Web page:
[tz] Missing functionality (general question) - C11 functions, Localization, etc...

random832 at fastmail.us random832 at fastmail.us
Thu Mar 21 17:08:39 UTC 2013

In working on a windows/MSVC port of tzcode, I have run into the issue
of functions that MSVCRT implements that tzcode does not, and the
question of how much of it to implement. Part of the reason you haven't
heard anything more from me even though I've had the code itself
building for weeks is that it's hard to really determine when I can
declare it "finished".

Some of it are newer standard functions (wcstime from C95, localtime_s
from C11), some are functions created by microsoft that no-one else has
(_dstbias to match timezone and daylight, _mkgmtime which is their name
for timegm, _wctime which is a wide character version of ctime), some of
it is an artifact of them simultaneously supporting 32- and 64-bit
time_t, and some of it are old unix functions (e.g. ftime) that MS
happens to implement and tzcode does not.

Some of these functions are problematic to implement in a third-party
library. The means by which localtime_s and others in that family are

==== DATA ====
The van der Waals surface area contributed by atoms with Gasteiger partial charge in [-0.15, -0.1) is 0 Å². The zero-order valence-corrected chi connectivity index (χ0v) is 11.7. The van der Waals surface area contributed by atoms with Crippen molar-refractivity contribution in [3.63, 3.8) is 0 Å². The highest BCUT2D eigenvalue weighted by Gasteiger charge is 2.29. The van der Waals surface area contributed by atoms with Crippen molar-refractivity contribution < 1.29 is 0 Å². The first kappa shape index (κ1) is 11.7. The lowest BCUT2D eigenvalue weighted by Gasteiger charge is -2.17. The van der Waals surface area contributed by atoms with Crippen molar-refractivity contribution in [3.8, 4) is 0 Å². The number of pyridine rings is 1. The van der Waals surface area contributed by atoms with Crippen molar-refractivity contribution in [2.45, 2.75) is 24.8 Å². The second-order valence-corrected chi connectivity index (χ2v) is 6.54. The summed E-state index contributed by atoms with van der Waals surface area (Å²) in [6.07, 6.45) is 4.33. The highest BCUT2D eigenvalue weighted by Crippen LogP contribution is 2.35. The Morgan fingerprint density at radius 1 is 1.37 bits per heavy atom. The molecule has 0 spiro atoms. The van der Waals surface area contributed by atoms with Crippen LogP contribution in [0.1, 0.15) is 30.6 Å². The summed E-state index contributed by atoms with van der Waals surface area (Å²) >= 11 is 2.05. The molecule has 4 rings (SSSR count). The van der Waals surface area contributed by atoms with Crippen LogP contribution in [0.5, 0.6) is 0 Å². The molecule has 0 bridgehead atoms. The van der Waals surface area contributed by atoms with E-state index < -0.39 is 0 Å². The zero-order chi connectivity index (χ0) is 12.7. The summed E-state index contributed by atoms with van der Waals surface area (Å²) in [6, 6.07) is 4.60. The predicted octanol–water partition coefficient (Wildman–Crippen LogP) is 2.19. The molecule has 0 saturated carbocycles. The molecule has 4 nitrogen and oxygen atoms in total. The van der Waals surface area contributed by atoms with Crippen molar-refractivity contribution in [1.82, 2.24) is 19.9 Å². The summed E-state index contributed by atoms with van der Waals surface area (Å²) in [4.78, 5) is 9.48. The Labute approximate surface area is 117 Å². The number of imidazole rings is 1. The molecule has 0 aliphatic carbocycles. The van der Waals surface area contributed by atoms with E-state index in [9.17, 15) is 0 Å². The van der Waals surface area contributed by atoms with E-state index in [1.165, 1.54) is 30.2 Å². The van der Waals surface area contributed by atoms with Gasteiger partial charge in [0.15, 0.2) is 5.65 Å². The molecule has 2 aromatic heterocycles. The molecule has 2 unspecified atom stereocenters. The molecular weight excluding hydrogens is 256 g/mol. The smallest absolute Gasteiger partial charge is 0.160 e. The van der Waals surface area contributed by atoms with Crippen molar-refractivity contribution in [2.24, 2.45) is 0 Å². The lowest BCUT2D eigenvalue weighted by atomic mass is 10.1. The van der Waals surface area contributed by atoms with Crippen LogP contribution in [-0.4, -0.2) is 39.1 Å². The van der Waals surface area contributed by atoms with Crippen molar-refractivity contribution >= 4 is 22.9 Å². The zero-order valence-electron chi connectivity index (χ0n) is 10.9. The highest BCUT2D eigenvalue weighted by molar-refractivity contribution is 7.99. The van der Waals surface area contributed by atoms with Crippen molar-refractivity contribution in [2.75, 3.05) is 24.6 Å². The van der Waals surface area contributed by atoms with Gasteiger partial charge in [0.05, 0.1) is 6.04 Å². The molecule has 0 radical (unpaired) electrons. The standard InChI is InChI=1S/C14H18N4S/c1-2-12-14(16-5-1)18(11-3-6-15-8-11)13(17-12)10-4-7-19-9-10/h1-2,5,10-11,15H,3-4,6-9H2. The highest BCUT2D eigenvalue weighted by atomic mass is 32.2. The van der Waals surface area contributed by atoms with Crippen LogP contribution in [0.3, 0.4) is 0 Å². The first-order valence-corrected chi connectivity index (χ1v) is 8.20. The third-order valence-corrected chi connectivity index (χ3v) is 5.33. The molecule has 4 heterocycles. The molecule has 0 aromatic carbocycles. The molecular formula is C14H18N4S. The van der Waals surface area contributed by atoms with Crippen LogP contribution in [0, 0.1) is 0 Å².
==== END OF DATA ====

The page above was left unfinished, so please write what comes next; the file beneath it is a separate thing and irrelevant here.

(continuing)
meant to call their error handlers is not specified in C11, and MSVC
uses a different (and nonstandard even though the standard was proposed
by microsoft) mechanism from slibc.

There's also miscellaneous other bits of missing functionality. strftime
provides some localization functionality for months and weekdays, but
not for e.g. %E and %O or for timezone abbreviations.

Also, since the tzdata file format itself contains no provision for
localization, I can't think of any C implementation that _does_
implement localized timezone abbreviations (I think there are some in
other languages that use the tz data in combination with the CLDR data)
As an aside, support for localized timezone abbreviations might be a
solution to the AEST/EST half of the australian timezone debate. I get
the impression (based on a comment in the section on Canadian timezones)
that it was decided in 1994 that localization would be someone else's
problem, and this was never revisited, nor actually became anyone else's

More than this, my main question is - what is the role of tzcode - the
library functions, that is, not the tools - itself? Is it simply a
reference implementation, to be used by libc maintainers and integrated
into their libraries as they see fit? Is it meant to be used as a
drop-in replacement for the system libc's time functions by application
developers who need consistent timezone handling? In short - is there a
roadmap for adding new functionality to tzcode, and/or is there any
reason _not_ to do so besides not having anyone volunteering to work on
it (I can look at it, but I don't want to if it's going to be rejected,
or if there's no point)


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